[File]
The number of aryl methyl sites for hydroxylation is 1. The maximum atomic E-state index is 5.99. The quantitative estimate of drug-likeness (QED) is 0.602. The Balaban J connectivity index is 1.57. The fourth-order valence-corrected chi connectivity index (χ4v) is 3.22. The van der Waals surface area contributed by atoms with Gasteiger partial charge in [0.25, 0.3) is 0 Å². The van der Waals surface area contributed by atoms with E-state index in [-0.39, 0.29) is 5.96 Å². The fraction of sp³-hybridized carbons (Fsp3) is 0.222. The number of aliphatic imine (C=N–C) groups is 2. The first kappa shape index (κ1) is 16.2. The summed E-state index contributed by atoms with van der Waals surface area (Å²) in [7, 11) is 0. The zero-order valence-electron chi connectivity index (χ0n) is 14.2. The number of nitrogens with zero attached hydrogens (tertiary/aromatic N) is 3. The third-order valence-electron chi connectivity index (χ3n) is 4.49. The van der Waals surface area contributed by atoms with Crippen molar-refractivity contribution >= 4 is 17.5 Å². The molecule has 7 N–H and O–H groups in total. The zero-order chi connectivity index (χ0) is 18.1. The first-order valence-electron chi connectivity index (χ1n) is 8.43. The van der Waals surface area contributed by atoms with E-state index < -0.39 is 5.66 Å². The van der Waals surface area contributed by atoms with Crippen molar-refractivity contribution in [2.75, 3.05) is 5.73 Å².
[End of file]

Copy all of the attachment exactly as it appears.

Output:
The number of aryl methyl sites for hydroxylation is 1. The maximum atomic E-state index is 5.99. The quantitative estimate of drug-likeness (QED) is 0.602. The Balaban J connectivity index is 1.57. The fourth-order valence-corrected chi connectivity index (χ4v) is 3.22. The van der Waals surface area contributed by atoms with Gasteiger partial charge in [0.25, 0.3) is 0 Å². The van der Waals surface area contributed by atoms with E-state index in [-0.39, 0.29) is 5.96 Å². The fraction of sp³-hybridized carbons (Fsp3) is 0.222. The number of aliphatic imine (C=N–C) groups is 2. The first kappa shape index (κ1) is 16.2. The summed E-state index contributed by atoms with van der Waals surface area (Å²) in [7, 11) is 0. The zero-order valence-electron chi connectivity index (χ0n) is 14.2. The number of nitrogens with zero attached hydrogens (tertiary/aromatic N) is 3. The third-order valence-electron chi connectivity index (χ3n) is 4.49. The van der Waals surface area contributed by atoms with Crippen molar-refractivity contribution >= 4 is 17.5 Å². The molecule has 7 N–H and O–H groups in total. The zero-order chi connectivity index (χ0) is 18.1. The first-order valence-electron chi connectivity index (χ1n) is 8.43. The van der Waals surface area contributed by atoms with E-state index < -0.39 is 5.66 Å². The van der Waals surface area contributed by atoms with Crippen molar-refractivity contribution in [2.75, 3.05) is 5.73 Å².